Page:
Tesla Smart Summon & Custom Maps Will Use Crowdsourced Fleet Data

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Originally published on Teslablog.

Tesla CEO Elon Musk has confirmed on Twitter that the Smart Summon feature in the future will use the GPS points from the maps/navigation data generated by Tesla cars that have previously been at that location in order to further refine this feature. He was responding to the following tweet directed at him by @thirdrowtesla podcast.

What this means is that the automaker is already gathering enough data to be able to create its own maps or a routing engine that will help in navigating parking or private spaces much easier for Tesla vehicles, resulting in a smoother Smart Summon experience.

Tesla currently uses Google Maps as the base and to pinpoint the points of interests, but the navigation data and routing engine are provided by another software company named MapBox which has been working on these projects for about a decade now.

In 2018 MapBox acquired the routing engine named “Vallhalla,” which is now part of the core API MapBox provides to users and enterprise clients like Tesla, Facebook, and many more. MapBox claims it gathers data from millions of devices that its application is a part of and that it reaches at least 600 million people a month.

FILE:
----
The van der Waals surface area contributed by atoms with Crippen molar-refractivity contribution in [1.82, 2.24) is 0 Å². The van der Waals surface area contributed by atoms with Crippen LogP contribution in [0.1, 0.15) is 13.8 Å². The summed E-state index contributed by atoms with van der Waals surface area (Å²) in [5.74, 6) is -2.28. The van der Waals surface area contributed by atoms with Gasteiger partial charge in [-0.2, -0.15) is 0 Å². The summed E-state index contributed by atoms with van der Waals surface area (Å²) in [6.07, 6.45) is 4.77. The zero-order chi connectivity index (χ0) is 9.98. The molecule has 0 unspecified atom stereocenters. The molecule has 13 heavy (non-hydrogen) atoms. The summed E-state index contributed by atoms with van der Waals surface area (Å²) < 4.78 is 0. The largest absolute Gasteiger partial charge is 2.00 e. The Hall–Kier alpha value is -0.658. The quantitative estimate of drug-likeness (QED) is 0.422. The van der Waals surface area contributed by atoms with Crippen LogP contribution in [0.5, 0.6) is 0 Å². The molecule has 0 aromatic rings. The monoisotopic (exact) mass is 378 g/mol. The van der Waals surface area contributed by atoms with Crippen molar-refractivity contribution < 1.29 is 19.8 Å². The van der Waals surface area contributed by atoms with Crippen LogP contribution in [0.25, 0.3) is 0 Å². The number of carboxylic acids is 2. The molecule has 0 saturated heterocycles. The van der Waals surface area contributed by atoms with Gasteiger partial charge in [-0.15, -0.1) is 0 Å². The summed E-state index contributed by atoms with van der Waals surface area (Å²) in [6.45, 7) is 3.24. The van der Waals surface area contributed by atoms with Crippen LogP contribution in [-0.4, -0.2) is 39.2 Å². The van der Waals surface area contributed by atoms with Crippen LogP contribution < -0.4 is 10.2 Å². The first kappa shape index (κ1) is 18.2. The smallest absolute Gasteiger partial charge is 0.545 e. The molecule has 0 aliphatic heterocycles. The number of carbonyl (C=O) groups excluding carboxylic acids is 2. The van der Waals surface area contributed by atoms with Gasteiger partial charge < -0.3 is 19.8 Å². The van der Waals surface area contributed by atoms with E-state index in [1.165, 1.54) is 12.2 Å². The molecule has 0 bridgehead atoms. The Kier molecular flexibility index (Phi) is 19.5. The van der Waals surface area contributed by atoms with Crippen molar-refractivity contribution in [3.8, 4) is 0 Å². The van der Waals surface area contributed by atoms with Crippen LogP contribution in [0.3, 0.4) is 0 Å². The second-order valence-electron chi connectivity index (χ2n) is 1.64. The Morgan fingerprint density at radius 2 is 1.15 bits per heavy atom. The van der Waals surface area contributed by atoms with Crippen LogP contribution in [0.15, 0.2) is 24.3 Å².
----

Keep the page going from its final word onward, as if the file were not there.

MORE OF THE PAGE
“Our maps learn from every application they’re embedded in. We use real-time data from 600 million MAUs to ship hundreds of thousands of map updates per day so developers can build precise maps that perform across platforms.”

Ira Ehrenpreis, who was the actual owner of the first-ever production Tesla Model 3 and later on gifted his spot to Elon Musk actually sits on the board of both Tesla Inc. (TSLA) and MapBox, so the bond between the companies is strong — but with billions of miles of Autopilot data, Tesla will want to separate itself just like it did when it developed its own self-driving software and ended the partnership with Mobileye.

Although we have seen a Tesla Model 3 performing Smart Summon in light snowfall that limits the vision of the vehicle, if the car had the opportunity to access information from Tesla’s neural net or GPS data, this would have enhanced its ability to navigate to the owner with much more precision.

Smart Summon along with the Parallel and Perpendicular Autopark are part of the Full Self-Driving (FSD) suite. Although Tesla has deployed these features already, the Silicon Valley automaker keeps on polishing the stuff for free for its 1 million+ vehicles around the world for the cost of nothing extra — yes, via the free over-the-air (OTA) updates.

Featured image: Tesla Model 3 vehicles using Smart Summon in Florida, by Zachary Shahan | CleanTechnica

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Iqtidar Ali

Iqtidar Ali writes for X Auto about Tesla and electric vehicles. A true car enthusiast since his childhood, he covers his stories with an utmost passion, which is now guided by the mission towards sustainability. He also writes about tech stuff at UXTechPlus.com occasionally. Iqtidar can easily be reached on Twitter @IqtidarAlii (DM open for tips, feedback or a friendly message) or via email: iqtidar@xautoworld.com.

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